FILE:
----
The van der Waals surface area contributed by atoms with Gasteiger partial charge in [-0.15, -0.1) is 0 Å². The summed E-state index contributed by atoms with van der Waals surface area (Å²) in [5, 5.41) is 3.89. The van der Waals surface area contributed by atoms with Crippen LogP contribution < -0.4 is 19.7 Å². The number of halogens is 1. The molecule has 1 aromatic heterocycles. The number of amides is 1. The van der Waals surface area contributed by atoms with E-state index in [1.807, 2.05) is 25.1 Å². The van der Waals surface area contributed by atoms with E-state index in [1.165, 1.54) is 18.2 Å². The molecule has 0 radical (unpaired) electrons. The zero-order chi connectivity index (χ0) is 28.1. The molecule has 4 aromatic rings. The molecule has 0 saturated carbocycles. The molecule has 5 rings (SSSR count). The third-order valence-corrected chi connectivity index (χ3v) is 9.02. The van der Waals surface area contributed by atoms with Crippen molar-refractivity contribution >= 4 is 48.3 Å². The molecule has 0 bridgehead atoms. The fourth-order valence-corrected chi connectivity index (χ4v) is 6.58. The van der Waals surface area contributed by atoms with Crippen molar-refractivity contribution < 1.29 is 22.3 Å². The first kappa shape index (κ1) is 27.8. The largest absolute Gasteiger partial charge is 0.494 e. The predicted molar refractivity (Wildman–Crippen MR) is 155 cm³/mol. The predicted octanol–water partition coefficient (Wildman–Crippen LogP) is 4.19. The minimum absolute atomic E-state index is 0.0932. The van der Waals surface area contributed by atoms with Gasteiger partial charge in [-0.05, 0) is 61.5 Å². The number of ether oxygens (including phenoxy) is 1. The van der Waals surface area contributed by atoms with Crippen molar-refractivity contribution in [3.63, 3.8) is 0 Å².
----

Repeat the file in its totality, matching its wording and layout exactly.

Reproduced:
The van der Waals surface area contributed by atoms with Gasteiger partial charge in [-0.15, -0.1) is 0 Å². The summed E-state index contributed by atoms with van der Waals surface area (Å²) in [5, 5.41) is 3.89. The van der Waals surface area contributed by atoms with Crippen LogP contribution < -0.4 is 19.7 Å². The number of halogens is 1. The molecule has 1 aromatic heterocycles. The number of amides is 1. The van der Waals surface area contributed by atoms with E-state index in [1.807, 2.05) is 25.1 Å². The van der Waals surface area contributed by atoms with E-state index in [1.165, 1.54) is 18.2 Å². The molecule has 0 radical (unpaired) electrons. The zero-order chi connectivity index (χ0) is 28.1. The molecule has 4 aromatic rings. The molecule has 0 saturated carbocycles. The molecule has 5 rings (SSSR count). The third-order valence-corrected chi connectivity index (χ3v) is 9.02. The van der Waals surface area contributed by atoms with Crippen molar-refractivity contribution >= 4 is 48.3 Å². The molecule has 0 bridgehead atoms. The fourth-order valence-corrected chi connectivity index (χ4v) is 6.58. The van der Waals surface area contributed by atoms with Crippen molar-refractivity contribution < 1.29 is 22.3 Å². The first kappa shape index (κ1) is 27.8. The largest absolute Gasteiger partial charge is 0.494 e. The predicted molar refractivity (Wildman–Crippen MR) is 155 cm³/mol. The predicted octanol–water partition coefficient (Wildman–Crippen LogP) is 4.19. The minimum absolute atomic E-state index is 0.0932. The van der Waals surface area contributed by atoms with Gasteiger partial charge in [-0.05, 0) is 61.5 Å². The number of ether oxygens (including phenoxy) is 1. The van der Waals surface area contributed by atoms with Crippen molar-refractivity contribution in [3.63, 3.8) is 0 Å².